contradiction in their thinking. In the US a law mandating that biofuels be
incorporated into diesel promised to stop the release of 4.5 billion tons of
carbon over three decades. Biodiesel production in the U.S. jumped from 250
million gallons in 2006 to more than 1.5 billion gallons in 2016. Like many
well-intentioned plans this one did the exact opposite of what it was supposed
to and helped lead to the ongoing decimation of one of the world's biggest
carbon sinks. By the 21st century the palm oil boom was in full swing and
thousands of square miles of lowland forests across Borneo were planted with
oil palms. Today Indonesia and Malaysia supply 85% of the world's palm oil, and
whether we realize it or not palm oil is in everything -
pizza dough, lipstick, ice cream, laundry detergent, soap, chocolate, instant noodles,
fuel. It's an extremely cheap and versatile product and it's nearly
impossible to avoid in modern life. Globally we each consume an average of 8
kilograms of palm oil a year. When you're in Borneo you can drive for hours and
hours and hours and see nothing but palm trees. And much of the forest you can see
is under severe pressure with animals being forced into smaller and smaller
habitats. Trucks carrying the palm kernels and trucks lugging out massive
ancient trees zigzag across the landscape. This leads to the hardest
question of it all. What can be done about it? There's been a recent push to
boycott palm oil products, like the grocery chain Iceland is doing as
explained in their controversial viral ad. This kind of stuff feels nice and is
easy for people to support. However, Europe and the U.S. account for less than
14 percent of global palm oil demand. So boycotts coming from these parts of the
world are unfortunately not enough. Half of global demand comes from Asia where
within many of the developing economies product price is what matters. And with
palm oil accounting for 13.7 percent of Malaysia's gross national income and
existing as Indonesia's top export, outright banning its cultivation is just
not going to happen. The way to actually save the rainforests is unfortunately
way more complicated. To save the rainforest we
have to understand the rainforest. We have to understand how it actually
reacts to deforestation and degradation. Obviously when an entire forest slashed
and burned and logged, that ecosystem is lost. But what about the surrounding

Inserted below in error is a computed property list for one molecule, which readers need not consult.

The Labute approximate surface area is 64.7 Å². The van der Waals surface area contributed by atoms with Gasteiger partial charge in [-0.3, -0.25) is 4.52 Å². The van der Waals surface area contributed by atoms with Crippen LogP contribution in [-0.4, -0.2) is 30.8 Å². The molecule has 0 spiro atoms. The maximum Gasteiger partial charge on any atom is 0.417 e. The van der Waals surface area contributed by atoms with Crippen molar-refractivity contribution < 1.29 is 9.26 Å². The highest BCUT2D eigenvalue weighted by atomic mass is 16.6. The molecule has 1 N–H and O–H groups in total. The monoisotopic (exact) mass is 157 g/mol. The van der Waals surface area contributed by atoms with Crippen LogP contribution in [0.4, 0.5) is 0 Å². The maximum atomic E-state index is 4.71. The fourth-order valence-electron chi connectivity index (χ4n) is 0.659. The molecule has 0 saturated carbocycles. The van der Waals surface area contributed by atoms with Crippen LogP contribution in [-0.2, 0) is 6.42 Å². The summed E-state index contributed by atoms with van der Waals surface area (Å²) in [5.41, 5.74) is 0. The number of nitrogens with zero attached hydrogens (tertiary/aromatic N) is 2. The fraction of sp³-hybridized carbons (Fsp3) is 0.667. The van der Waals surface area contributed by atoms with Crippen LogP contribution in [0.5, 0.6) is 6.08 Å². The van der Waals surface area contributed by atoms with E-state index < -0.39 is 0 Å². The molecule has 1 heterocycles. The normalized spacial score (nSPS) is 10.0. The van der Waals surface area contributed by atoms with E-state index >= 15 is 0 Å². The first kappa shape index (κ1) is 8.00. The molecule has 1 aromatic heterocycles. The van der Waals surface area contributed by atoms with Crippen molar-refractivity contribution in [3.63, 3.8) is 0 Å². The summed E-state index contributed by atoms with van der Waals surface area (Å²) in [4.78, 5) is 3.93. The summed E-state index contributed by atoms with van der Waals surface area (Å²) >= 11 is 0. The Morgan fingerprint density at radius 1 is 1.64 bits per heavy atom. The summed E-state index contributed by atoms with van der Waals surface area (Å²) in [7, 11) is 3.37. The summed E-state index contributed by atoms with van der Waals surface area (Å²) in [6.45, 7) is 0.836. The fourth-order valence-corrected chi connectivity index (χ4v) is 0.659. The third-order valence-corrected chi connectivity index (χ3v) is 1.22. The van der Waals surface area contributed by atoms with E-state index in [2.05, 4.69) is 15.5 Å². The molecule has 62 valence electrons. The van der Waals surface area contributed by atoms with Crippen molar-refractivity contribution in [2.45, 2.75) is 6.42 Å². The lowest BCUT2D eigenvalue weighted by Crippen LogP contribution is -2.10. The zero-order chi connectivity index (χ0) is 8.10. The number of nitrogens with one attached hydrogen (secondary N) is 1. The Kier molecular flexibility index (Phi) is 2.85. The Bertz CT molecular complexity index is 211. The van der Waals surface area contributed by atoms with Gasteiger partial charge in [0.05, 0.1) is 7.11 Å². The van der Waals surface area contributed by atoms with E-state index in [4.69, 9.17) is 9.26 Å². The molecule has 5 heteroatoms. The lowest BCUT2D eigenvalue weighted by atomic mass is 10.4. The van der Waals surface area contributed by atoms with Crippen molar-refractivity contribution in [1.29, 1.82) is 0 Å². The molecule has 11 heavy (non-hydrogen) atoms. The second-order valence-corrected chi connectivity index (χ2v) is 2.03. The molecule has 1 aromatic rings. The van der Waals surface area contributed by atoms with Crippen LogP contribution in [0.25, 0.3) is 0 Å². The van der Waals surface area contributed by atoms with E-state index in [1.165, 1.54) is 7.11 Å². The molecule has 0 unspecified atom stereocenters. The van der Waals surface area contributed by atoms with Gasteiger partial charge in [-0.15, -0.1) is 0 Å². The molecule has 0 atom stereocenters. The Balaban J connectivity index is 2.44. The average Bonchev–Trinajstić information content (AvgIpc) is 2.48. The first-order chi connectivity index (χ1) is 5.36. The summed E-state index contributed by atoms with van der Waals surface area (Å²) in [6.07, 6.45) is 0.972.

forests, are they impacted by the adjacent damage? Are any animals able to
relocate? And if so, what kinds, how many? What about partially degraded forests, or
young forests that are being restored? Can they support wildlife? Can some
animals actually even live within the palm oil plantations? Are wildlife
corridors along rivers enough to promote the movement of animals across a
plantation landscape? How much forest can we actually lose before the damage is
irreversible? These are the questions that need to be answered to ensure the
future of the Southeast Asian rainforest, and in fact any threatened forest in the
world. One group working on finding the answers to these questions is a group of
scientists nestled deep in the heart of Malaysian Borneo at the SAFE project
site. SAFE stands for the stability of altered forest ecosystems and their goal
is to research biodiversity and ecosystem function change as forests are
modified by human activities and to learn whether preserving sections of
forests within degraded landscapes can protect biodiversity, and how much
protection is needed to be effective. The entire SAFE project experimental site
has an area of 72 square kilometers which is spread over existing palm oil
plantations and untouched rainforest, much of which is slated to soon be
converted into palm oil plantations. The site also contains a large virgin jungle
reserve of 22 square kilometers which will remain protected throughout the
process. Within the total safe project area the owners of the palm oil
plantation have agreed to allow an additional 8 square kilometres of land
to be set aside as forest fragments. These will be the experimental forest
fragments that the scientists can study. In addition to this Malaysian law
prohibits the clearance of forests on steep slopes and along rivers accounting
for another approximately five square kilometres. With this arrangement the
scientists will be able to study the effect of logging before during and